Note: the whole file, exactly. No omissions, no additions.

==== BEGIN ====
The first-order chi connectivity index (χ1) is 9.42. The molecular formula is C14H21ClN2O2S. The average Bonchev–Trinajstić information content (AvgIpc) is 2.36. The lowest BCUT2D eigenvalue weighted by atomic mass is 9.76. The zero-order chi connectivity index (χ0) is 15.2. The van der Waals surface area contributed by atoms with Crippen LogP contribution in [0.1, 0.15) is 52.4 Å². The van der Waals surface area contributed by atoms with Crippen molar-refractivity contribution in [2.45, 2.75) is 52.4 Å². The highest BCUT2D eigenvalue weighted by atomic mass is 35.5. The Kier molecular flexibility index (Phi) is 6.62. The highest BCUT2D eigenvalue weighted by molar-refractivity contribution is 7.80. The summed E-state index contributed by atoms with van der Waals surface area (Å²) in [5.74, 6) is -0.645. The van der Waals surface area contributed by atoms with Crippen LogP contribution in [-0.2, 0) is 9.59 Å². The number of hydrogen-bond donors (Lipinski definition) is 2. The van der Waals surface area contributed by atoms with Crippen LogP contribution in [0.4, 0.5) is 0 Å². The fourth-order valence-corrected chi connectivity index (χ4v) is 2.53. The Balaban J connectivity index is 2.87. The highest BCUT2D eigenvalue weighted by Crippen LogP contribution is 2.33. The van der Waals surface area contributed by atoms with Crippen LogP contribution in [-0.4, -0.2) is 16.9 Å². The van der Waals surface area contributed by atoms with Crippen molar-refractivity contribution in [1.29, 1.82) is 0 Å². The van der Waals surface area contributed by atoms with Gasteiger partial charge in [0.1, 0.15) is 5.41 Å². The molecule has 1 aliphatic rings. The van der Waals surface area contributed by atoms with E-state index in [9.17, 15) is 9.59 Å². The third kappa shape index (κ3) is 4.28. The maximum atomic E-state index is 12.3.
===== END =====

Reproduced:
The first-order chi connectivity index (χ1) is 9.42. The molecular formula is C14H21ClN2O2S. The average Bonchev–Trinajstić information content (AvgIpc) is 2.36. The lowest BCUT2D eigenvalue weighted by atomic mass is 9.76. The zero-order chi connectivity index (χ0) is 15.2. The van der Waals surface area contributed by atoms with Crippen LogP contribution in [0.1, 0.15) is 52.4 Å². The van der Waals surface area contributed by atoms with Crippen molar-refractivity contribution in [2.45, 2.75) is 52.4 Å². The highest BCUT2D eigenvalue weighted by atomic mass is 35.5. The Kier molecular flexibility index (Phi) is 6.62. The highest BCUT2D eigenvalue weighted by molar-refractivity contribution is 7.80. The summed E-state index contributed by atoms with van der Waals surface area (Å²) in [5.74, 6) is -0.645. The van der Waals surface area contributed by atoms with Crippen LogP contribution in [-0.2, 0) is 9.59 Å². The number of hydrogen-bond donors (Lipinski definition) is 2. The van der Waals surface area contributed by atoms with Crippen LogP contribution in [0.4, 0.5) is 0 Å². The fourth-order valence-corrected chi connectivity index (χ4v) is 2.53. The Balaban J connectivity index is 2.87. The highest BCUT2D eigenvalue weighted by Crippen LogP contribution is 2.33. The van der Waals surface area contributed by atoms with Crippen LogP contribution in [-0.4, -0.2) is 16.9 Å². The van der Waals surface area contributed by atoms with Crippen molar-refractivity contribution in [1.29, 1.82) is 0 Å². The van der Waals surface area contributed by atoms with Gasteiger partial charge in [0.1, 0.15) is 5.41 Å². The molecule has 1 aliphatic rings. The van der Waals surface area contributed by atoms with E-state index in [9.17, 15) is 9.59 Å². The third kappa shape index (κ3) is 4.28. The maximum atomic E-state index is 12.3.